1) Companies "incentivize" their employees by granting stock options.  The nature of an options contract is that it magnifies the gains from a stock's upward movement but becomes worthless long before the stock itself does.  Here's how it works:

Let's say your company's stock is at 100 and you've got an option to buy stock at 105.  Until that stock reaches 105, your option isn't worth much.  When the stock hits 106, it's worth roughly $1/share.  At 115, it's worth $10/share.  Etc.  Now, imagine you've got to choose whether or not to take on a risky project with a 50/50 chance of success.  If it succeeds, your company's stock will go to 110.  If it fails, your company's stock will go to 60.  If you're a shareholder, this is a terrible deal: heads you win $10, tails you lose $40.  But for the employee holding the options contract, it's a golden opportunity: heads you win $5, tails you lose $0.

This is obviously a greatly simplified example, but you get the point.  Options grants encourage employees to take big risks that aren't necessarily in the best interests of the company's shareholders.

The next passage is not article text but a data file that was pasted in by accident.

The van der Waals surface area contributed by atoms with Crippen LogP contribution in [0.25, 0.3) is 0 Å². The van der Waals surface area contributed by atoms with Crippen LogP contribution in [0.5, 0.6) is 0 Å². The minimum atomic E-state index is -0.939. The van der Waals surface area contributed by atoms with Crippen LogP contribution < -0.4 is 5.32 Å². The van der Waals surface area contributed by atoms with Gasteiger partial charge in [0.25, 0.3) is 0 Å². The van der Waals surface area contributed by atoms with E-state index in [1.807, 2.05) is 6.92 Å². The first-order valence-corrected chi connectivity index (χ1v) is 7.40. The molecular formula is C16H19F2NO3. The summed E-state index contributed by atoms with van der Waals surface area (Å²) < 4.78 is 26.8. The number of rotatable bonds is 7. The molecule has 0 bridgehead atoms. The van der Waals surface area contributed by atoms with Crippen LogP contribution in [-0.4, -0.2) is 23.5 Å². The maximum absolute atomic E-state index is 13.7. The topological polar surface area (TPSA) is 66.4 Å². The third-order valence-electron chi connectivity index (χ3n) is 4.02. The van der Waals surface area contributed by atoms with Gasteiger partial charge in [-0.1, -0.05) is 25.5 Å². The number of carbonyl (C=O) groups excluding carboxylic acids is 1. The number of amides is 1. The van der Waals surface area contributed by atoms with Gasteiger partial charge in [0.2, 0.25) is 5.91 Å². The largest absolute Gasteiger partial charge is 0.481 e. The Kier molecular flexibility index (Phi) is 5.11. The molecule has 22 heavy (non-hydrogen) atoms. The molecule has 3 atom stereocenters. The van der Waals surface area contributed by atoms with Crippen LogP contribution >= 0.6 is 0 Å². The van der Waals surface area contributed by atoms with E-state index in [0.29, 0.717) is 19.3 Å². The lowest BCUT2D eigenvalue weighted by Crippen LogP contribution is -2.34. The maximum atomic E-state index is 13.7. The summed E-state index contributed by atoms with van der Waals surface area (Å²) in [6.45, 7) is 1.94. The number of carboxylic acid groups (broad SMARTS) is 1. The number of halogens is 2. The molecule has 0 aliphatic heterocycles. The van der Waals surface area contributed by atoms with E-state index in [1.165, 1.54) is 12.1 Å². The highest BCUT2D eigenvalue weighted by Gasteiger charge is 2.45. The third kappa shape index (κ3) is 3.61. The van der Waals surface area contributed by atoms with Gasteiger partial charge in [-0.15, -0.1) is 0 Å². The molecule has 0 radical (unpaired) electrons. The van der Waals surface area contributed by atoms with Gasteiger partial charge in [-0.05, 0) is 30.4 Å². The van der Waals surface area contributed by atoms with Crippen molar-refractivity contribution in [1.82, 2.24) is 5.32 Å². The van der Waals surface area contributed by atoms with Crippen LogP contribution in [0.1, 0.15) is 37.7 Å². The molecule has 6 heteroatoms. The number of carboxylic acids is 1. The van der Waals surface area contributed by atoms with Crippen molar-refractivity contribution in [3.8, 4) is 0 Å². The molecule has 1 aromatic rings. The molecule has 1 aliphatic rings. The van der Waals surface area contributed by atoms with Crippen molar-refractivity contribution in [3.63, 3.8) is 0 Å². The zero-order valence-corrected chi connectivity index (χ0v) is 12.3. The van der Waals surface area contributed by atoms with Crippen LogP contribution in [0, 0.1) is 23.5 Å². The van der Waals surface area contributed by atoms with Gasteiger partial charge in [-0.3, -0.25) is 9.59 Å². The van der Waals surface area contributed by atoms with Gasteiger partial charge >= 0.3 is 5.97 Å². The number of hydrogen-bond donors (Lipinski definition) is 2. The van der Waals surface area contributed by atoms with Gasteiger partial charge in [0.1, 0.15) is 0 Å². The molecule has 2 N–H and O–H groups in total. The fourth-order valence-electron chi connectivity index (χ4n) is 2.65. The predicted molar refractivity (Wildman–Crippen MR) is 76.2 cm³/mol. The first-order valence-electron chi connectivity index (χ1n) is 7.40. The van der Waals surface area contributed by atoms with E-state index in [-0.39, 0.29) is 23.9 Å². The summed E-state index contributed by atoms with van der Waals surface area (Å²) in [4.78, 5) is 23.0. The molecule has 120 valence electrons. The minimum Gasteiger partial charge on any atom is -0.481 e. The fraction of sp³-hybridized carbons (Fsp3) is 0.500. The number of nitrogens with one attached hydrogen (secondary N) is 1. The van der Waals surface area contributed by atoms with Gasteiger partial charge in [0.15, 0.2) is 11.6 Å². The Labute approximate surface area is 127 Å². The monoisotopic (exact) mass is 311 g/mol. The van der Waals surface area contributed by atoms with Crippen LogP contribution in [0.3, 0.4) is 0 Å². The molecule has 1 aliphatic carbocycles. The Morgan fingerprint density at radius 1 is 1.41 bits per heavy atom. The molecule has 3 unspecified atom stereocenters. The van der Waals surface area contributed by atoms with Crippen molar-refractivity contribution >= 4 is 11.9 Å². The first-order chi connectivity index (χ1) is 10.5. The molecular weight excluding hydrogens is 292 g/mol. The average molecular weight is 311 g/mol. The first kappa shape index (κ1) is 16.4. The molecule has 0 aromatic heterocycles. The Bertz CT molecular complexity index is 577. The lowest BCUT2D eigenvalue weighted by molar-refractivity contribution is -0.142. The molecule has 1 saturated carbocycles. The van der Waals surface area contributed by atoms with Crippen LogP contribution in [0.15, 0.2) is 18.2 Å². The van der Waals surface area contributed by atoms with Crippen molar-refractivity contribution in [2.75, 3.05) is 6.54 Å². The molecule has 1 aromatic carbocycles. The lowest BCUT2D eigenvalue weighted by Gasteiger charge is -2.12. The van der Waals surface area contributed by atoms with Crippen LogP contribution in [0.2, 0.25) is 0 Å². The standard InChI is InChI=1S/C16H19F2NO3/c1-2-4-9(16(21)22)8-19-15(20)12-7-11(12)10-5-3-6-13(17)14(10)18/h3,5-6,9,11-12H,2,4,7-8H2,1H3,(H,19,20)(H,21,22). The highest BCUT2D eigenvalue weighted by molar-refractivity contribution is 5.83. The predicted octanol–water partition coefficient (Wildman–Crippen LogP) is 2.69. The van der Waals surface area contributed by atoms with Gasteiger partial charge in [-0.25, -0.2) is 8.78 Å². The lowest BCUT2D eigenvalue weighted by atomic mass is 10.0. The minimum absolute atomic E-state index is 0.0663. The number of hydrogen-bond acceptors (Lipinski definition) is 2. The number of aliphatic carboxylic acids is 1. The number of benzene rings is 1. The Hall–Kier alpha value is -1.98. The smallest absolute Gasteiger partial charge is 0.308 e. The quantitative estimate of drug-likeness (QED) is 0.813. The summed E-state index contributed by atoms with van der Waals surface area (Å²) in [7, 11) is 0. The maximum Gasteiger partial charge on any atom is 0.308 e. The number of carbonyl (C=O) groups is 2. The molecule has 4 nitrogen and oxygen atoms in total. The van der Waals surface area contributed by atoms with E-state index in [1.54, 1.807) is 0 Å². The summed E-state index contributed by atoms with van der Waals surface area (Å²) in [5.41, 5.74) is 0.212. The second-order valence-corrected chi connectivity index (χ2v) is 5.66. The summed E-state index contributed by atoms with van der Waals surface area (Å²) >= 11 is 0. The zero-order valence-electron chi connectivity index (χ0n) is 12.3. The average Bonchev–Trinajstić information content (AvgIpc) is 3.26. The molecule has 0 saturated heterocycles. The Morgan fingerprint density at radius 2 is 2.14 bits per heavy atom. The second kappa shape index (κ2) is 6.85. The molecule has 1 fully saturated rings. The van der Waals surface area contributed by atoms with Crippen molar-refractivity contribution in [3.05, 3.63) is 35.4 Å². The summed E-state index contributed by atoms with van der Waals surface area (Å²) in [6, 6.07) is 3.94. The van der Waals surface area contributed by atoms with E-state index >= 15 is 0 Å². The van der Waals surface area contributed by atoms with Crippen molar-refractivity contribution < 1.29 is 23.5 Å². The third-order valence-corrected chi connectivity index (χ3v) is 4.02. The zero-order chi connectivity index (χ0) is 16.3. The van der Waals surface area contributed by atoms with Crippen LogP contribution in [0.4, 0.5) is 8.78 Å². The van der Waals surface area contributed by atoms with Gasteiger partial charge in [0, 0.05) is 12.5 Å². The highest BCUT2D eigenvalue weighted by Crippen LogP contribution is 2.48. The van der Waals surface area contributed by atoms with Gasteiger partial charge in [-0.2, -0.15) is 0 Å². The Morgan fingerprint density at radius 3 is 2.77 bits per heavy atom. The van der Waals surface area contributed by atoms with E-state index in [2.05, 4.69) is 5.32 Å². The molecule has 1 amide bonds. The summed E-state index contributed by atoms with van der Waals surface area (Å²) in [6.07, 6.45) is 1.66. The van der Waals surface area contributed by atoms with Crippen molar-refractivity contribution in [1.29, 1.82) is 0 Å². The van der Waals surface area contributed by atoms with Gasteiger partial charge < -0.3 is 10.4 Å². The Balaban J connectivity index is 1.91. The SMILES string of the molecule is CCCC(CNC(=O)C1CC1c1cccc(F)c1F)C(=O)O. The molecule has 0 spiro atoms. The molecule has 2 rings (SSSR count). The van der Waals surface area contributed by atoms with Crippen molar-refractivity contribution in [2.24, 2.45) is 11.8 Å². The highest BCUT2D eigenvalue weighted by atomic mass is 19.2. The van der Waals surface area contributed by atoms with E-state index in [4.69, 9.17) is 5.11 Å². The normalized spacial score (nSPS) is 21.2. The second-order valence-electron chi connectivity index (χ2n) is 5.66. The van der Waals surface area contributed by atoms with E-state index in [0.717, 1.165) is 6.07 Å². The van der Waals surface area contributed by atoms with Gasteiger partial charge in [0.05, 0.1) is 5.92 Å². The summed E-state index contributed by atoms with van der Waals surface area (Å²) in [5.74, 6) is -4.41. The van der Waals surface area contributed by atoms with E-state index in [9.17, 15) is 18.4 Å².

2) Executives of publicly traded companies are equally eager to avoid admitting failure, but it has the opposite effect as in the non-profit sector.  For a publicly traded company, the critical time not to screw up is in your quarterly earnings report.  Wall St. is ruthlessly impatient.  The markets rarely are willing to wait for long-term investments to pay off.  Rather, they focus almost exclusively on a) earnings per share in the last three months and b) predicted earnings per share in the next three months.  Miss your estimate and your stock price gets clobbered.  Beat your estimate and it soars.  This pressurized environment acts as an amplifier for the misaligned incentives in point #1.